Groups who are at particular risk can be identified, and modifications to the physical and psychosocial environment can be made.[20] Approaches to prevention in workplace settings include matching the person's physical abilities to the tasks, increasing the person's capabilities, changing how tasks are performed, or changing the tasks.[21] Employers can also utilize engineering controls and administrative controls to prevent injury happening on the job.[4] Implementation of engineering controls is the process of designing or redesigning the workplace to account for strengths, weaknesses, and needs of the working population- examples would be workstation layout changes to be more efficient or reducing bending over, or moving necessary tools within shorter reach of the worker's station.[4] Employers may also utilize administrative controls like reducing number of hours in a certain position, limiting overtime, or including more breaks during shifts in order to reduce amount of time at risk for each worker.[4]


Encouraging the use of proper ergonomics not only includes matching the physical ability of the worker with the correct job, but it deals with designing equipment that is correct for the task.[22] Limiting heavy lifting, training, and reporting early signs of injury are examples that can prevent MSD.[23] Employers can provide support for employees in order to prevent MSD in the workplace by involving the employees in planning, assessing, and developing standards of procedures that will support proper ergonomics and prevent injury.[23]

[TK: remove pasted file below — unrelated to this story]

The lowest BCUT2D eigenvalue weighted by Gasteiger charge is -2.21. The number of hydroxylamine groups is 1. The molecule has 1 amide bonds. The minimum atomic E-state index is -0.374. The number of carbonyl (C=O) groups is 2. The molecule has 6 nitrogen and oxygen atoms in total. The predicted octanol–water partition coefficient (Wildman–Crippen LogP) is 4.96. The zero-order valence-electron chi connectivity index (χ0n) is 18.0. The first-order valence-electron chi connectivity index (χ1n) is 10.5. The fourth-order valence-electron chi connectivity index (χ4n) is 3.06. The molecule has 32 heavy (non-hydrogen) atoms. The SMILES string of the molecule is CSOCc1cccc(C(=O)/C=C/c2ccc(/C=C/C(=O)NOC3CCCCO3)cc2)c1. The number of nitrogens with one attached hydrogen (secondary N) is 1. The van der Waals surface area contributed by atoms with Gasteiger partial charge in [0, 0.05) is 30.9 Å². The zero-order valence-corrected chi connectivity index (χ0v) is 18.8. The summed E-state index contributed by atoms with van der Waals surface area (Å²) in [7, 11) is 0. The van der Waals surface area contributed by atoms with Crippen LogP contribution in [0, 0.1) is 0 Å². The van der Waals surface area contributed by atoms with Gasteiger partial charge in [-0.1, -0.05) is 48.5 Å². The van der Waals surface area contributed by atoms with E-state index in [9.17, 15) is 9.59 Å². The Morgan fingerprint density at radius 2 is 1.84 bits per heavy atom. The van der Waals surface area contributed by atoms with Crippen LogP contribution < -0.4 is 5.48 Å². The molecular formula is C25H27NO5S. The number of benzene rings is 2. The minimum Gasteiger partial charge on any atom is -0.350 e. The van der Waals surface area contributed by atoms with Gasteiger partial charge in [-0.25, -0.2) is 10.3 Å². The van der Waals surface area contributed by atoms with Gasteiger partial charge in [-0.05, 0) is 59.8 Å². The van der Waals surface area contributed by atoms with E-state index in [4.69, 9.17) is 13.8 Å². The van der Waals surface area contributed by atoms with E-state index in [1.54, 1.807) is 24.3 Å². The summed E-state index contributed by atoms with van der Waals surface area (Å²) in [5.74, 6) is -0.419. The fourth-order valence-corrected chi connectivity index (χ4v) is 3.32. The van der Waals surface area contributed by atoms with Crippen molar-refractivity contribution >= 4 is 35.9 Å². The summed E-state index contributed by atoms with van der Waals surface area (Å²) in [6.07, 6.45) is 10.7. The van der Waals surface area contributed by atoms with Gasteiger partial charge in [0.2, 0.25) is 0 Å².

One focus of ergonomic principles is maintaining neutral postures, which are postures in which muscles are at their normal length and able to generate the most force, while reducing stress and possible injury to muscles, tendons, nerves, and bones- therefore, in the workplace or in everyday life, it is ideal for muscles and joints to maintain neutral positions.[24] Additionally, to prevent hand, wrist, and finger injuries, understanding when to use pinch grips (best for fine motor control and precise movements with low force) and power grips (best for high-force movements done repeatedly) is important for employees and general tasks outside the workplace.[24] The choice of tools should match that of the proper grip and be conducive to neutral postures, which is important for employers to consider when purchasing equipment.[24] In order to reduce injuries to the low back and spine, it is recommended to reduce weight and frequency of lifting cycles as well as decreasing the distance between the body and the load to reduce the torque force on the back for workers and individuals doing repeated lifting to avoid fatigue failure of the spine.[24] The shape of objects being lifted should also be considered, especially by employers, because objects which are easier to grip, lift, and access present less stress on the spine and back muscles than objects which are awkwardly shaped and difficult to access.[24]

The National Institute of Occupational Safety and Health (NIOSH) has published ergonomic recommendations for several industries, including construction, mining, agriculture, healthcare, and retail, among others.[25]


Musculoskeletal diseases world map-Deaths per million persons-WHO2012